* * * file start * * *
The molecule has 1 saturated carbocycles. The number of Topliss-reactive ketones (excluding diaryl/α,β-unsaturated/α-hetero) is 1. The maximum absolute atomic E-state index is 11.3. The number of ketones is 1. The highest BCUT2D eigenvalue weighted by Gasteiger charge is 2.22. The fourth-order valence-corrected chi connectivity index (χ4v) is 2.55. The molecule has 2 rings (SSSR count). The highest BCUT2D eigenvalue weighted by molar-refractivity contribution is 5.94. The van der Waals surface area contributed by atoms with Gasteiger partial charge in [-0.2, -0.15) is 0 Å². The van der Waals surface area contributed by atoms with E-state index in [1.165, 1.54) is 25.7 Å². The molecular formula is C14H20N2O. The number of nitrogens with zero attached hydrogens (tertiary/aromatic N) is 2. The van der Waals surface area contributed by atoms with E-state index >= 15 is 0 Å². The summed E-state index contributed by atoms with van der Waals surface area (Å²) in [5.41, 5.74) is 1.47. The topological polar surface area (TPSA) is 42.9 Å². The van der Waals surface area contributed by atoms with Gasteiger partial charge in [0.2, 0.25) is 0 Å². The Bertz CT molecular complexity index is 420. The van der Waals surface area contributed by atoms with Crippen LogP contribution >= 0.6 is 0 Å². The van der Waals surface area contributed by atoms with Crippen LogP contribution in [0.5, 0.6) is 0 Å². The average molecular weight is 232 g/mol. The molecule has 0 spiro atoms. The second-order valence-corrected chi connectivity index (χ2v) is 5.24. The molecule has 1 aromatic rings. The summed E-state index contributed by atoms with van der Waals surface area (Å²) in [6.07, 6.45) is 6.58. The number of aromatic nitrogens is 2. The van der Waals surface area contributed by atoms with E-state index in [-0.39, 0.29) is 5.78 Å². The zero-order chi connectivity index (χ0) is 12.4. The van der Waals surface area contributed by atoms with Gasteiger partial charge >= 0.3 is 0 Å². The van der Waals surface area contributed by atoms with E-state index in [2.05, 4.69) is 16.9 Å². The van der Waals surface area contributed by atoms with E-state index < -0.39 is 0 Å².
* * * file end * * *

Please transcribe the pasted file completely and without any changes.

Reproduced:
The molecule has 1 saturated carbocycles. The number of Topliss-reactive ketones (excluding diaryl/α,β-unsaturated/α-hetero) is 1. The maximum absolute atomic E-state index is 11.3. The number of ketones is 1. The highest BCUT2D eigenvalue weighted by Gasteiger charge is 2.22. The fourth-order valence-corrected chi connectivity index (χ4v) is 2.55. The molecule has 2 rings (SSSR count). The highest BCUT2D eigenvalue weighted by molar-refractivity contribution is 5.94. The van der Waals surface area contributed by atoms with Gasteiger partial charge in [-0.2, -0.15) is 0 Å². The van der Waals surface area contributed by atoms with E-state index in [1.165, 1.54) is 25.7 Å². The molecular formula is C14H20N2O. The number of nitrogens with zero attached hydrogens (tertiary/aromatic N) is 2. The van der Waals surface area contributed by atoms with E-state index >= 15 is 0 Å². The summed E-state index contributed by atoms with van der Waals surface area (Å²) in [5.41, 5.74) is 1.47. The topological polar surface area (TPSA) is 42.9 Å². The van der Waals surface area contributed by atoms with Gasteiger partial charge in [0.2, 0.25) is 0 Å². The Bertz CT molecular complexity index is 420. The van der Waals surface area contributed by atoms with Crippen LogP contribution >= 0.6 is 0 Å². The van der Waals surface area contributed by atoms with Crippen LogP contribution in [0.5, 0.6) is 0 Å². The average molecular weight is 232 g/mol. The molecule has 0 spiro atoms. The second-order valence-corrected chi connectivity index (χ2v) is 5.24. The molecule has 1 aromatic rings. The summed E-state index contributed by atoms with van der Waals surface area (Å²) in [6.07, 6.45) is 6.58. The number of aromatic nitrogens is 2. The van der Waals surface area contributed by atoms with E-state index in [-0.39, 0.29) is 5.78 Å². The zero-order chi connectivity index (χ0) is 12.4. The van der Waals surface area contributed by atoms with Gasteiger partial charge >= 0.3 is 0 Å². The van der Waals surface area contributed by atoms with E-state index in [2.05, 4.69) is 16.9 Å². The van der Waals surface area contributed by atoms with E-state index < -0.39 is 0 Å².